Driving Good Decisions

Megan Matthews, known in mid-Missouri as Coach Matthews, likes to help kids drive, whether it’s on the basketball court or behind the wheel. “I’ve been a coach most of my adult life,” she says. The students she coaches aren’t the only ones with drive. She’s a woman who strives for success in all she does. In addition to a full-time job as a driver’s education instructor at Capital City High School in Jefferson City, she aspires for a Ph.D. in education and runs a small business in the evening and on weekends — Coach Matthews Driving School, in Columbia.

  Matthews has an extensive background for her work. For 15 years she has taught P.E. and health, topping off her education with an administration certificate, a master’s degree in athletics and secondary education, and additional courses leading to certification for teaching driver’s education. For the past five years she has taught teenagers and adults to drive safely.

Like most entrepreneurs, she has a variety of reasons for working so hard. “I want to give something back to my community, and I’d like to someday hire other teachers to do the instruction,” she says. As well, she’s inspired by her family, knowing that someday her 13-year-old son, Jalen, or 24-year-old daughter, Jordan, might find a place in the business.

  It takes a bit more than experience and a coach’s enthusiasm to teach driving. It also takes someone who enjoys what they do and can relate to teens. “I like the immediate feedback I get. One day, I might be teaching someone how to make a left turn, and the next day, they have it down perfectly,” she says. Plus, she takes pride in her students’ success. One teenager had failed his driver’s test two times before his mother called for Matthews’ help. After just two lessons, he passed with flying colors.

Teens and older learners benefit from Matthews’ expertise and her caring personality. Rose Cunningham, who recently moved to Columbia from Manhattan, Kansas, didn’t know where to turn for help in teaching her 16-year-old daughter, Faith, to drive. She found the Coach Matthews Driving School Facebook page and took a chance. “She is so patient, understanding and authentic,” she says. “She’s the best thing we’ve experienced here in Columbia.”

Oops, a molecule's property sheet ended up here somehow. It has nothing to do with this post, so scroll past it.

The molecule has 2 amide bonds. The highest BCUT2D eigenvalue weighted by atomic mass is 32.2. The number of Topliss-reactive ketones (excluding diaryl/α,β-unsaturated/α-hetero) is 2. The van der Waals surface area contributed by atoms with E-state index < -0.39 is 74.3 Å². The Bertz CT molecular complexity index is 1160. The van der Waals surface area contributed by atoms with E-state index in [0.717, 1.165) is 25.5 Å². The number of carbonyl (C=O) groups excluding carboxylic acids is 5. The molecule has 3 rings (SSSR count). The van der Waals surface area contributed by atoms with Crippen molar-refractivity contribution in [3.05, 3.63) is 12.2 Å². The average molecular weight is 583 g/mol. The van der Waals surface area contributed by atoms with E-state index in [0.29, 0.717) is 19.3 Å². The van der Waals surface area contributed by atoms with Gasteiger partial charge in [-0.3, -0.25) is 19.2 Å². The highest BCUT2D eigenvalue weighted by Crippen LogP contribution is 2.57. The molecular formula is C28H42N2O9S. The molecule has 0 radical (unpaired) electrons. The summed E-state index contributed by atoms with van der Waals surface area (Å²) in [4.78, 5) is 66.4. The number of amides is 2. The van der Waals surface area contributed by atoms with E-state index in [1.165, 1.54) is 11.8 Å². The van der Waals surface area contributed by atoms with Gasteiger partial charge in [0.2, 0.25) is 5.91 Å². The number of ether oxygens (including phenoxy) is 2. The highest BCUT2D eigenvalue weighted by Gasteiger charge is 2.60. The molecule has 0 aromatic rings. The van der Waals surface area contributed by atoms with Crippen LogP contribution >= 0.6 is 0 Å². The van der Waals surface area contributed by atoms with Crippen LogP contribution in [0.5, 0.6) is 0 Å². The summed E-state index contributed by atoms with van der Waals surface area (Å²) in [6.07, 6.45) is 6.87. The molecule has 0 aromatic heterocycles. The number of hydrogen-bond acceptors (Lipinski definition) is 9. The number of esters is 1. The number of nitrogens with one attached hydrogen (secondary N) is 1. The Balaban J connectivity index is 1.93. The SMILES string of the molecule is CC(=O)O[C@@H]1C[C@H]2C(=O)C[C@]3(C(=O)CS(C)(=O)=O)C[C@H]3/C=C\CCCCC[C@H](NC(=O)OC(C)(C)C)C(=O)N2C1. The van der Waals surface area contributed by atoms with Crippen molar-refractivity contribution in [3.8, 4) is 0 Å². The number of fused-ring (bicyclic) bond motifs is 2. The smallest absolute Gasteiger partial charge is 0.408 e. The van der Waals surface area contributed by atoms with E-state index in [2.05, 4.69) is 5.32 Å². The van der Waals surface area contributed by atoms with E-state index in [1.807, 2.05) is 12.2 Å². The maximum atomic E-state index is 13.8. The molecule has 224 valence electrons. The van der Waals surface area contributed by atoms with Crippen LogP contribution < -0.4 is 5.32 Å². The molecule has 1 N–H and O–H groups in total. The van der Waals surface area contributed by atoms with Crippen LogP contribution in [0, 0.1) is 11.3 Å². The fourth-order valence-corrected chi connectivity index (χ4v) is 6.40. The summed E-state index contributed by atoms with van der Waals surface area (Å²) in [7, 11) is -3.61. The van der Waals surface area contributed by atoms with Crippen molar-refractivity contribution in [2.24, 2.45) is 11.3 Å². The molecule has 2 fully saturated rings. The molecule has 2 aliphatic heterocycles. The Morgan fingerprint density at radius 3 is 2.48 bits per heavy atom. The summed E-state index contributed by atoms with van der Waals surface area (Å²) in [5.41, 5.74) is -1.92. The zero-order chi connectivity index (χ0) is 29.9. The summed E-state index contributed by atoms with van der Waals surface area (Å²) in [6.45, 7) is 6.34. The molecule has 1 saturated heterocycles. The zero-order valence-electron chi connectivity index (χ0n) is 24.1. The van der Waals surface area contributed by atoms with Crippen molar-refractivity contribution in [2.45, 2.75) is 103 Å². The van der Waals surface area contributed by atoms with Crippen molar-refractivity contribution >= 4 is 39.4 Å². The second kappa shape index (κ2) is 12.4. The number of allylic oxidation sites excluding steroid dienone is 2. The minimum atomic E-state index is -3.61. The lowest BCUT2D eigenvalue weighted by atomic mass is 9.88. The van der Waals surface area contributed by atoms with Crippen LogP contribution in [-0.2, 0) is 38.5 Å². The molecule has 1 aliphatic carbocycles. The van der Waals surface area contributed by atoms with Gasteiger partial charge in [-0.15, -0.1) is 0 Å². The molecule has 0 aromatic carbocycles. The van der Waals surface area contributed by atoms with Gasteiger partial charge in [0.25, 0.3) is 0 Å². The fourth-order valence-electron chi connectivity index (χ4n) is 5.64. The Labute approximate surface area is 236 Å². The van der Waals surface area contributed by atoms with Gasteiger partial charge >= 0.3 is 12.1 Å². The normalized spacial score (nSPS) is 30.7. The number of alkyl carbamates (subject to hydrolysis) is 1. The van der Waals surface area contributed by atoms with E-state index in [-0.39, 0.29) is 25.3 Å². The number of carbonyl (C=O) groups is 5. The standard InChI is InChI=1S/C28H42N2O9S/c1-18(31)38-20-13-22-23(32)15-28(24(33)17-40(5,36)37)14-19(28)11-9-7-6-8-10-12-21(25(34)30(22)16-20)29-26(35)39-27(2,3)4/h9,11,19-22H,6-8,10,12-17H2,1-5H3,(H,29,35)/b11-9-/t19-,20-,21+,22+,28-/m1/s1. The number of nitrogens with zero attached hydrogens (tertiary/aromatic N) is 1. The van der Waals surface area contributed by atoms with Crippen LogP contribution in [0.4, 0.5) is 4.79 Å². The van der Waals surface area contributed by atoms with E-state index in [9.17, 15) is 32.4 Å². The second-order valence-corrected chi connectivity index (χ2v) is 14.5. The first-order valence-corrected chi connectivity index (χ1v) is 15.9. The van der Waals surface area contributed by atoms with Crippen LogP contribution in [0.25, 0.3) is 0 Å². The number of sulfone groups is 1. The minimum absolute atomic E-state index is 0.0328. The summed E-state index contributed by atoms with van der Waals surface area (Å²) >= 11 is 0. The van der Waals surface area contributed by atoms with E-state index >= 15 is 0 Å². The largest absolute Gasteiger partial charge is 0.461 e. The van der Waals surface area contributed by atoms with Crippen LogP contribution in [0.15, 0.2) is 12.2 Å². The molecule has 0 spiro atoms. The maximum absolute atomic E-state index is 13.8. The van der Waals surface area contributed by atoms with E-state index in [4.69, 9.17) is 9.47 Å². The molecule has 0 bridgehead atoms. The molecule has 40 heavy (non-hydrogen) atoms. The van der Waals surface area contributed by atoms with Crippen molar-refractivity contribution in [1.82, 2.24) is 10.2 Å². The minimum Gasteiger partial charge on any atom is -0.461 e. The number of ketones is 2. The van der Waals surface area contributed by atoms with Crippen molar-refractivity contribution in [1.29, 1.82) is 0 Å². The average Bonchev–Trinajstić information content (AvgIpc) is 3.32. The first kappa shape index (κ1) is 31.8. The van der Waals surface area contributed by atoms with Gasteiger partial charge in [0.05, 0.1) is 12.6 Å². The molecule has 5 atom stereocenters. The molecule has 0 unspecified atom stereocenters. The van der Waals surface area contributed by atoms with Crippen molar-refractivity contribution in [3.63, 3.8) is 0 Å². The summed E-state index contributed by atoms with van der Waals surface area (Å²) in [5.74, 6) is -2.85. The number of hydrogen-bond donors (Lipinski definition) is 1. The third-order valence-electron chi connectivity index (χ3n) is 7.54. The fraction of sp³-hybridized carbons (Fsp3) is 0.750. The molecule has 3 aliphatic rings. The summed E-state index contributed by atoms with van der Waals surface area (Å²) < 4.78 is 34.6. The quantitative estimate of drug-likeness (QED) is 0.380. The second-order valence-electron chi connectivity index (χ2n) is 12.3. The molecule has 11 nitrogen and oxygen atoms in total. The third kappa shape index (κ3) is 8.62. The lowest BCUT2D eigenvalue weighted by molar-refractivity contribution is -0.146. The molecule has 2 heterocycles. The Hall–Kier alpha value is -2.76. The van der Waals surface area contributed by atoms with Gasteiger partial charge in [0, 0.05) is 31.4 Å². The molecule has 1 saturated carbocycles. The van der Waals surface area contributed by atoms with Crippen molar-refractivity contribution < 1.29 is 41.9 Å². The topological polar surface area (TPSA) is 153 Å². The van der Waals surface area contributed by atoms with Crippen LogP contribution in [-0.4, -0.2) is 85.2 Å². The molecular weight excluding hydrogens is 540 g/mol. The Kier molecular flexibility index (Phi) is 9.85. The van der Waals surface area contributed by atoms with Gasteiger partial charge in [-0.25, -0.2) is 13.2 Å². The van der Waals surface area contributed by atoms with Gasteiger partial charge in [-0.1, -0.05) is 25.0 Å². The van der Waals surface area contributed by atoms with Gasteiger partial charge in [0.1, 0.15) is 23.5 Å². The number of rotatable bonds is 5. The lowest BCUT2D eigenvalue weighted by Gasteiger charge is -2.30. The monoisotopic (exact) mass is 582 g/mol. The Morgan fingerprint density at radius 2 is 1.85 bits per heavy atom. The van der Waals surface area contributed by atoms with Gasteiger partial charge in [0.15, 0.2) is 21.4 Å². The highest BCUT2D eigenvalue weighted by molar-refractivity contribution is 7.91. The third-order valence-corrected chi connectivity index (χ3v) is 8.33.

Faith not only perfected her driving with Matthews, but also got a welcoming introduction to Columbia, which is a much larger city than she was used to. Columbia’s heavier traffic and challenging roads made the thought of learning to drive here a stressful one. “Coach Matthews helped me with merging into traffic, and she was so encouraging, telling me how I’d do great in high school,” Faith says.

Some parents dread teaching their children to drive. Some don’t have time. And even those who look forward to the task might be steering their children wrong. “A lot of people have picked up bad driving habits over the years, and their kids will imitate them,” Matthews says. 

Advances in car technology are making cars safer, but smart cars don’t do away with the need for new drivers to learn to parallel park. “When you take your driver’s test, they won’t let you use computerized features like that. They even put tape over the rearview camera, requiring you to use your mirrors and the skills you’ve learned.” Matthews says.

Of all the reasons parents bring their children to Matthews, one stands out. On her business Facebook page, Matthews relates an important statistic: one out of five 16-year-olds is involved in an accident in their first year behind the wheel. Taking a driver’s education course doesn’t come with a promise to keep young drivers safe, but as most auto insurance companies agree, it changes the odds in their favor.

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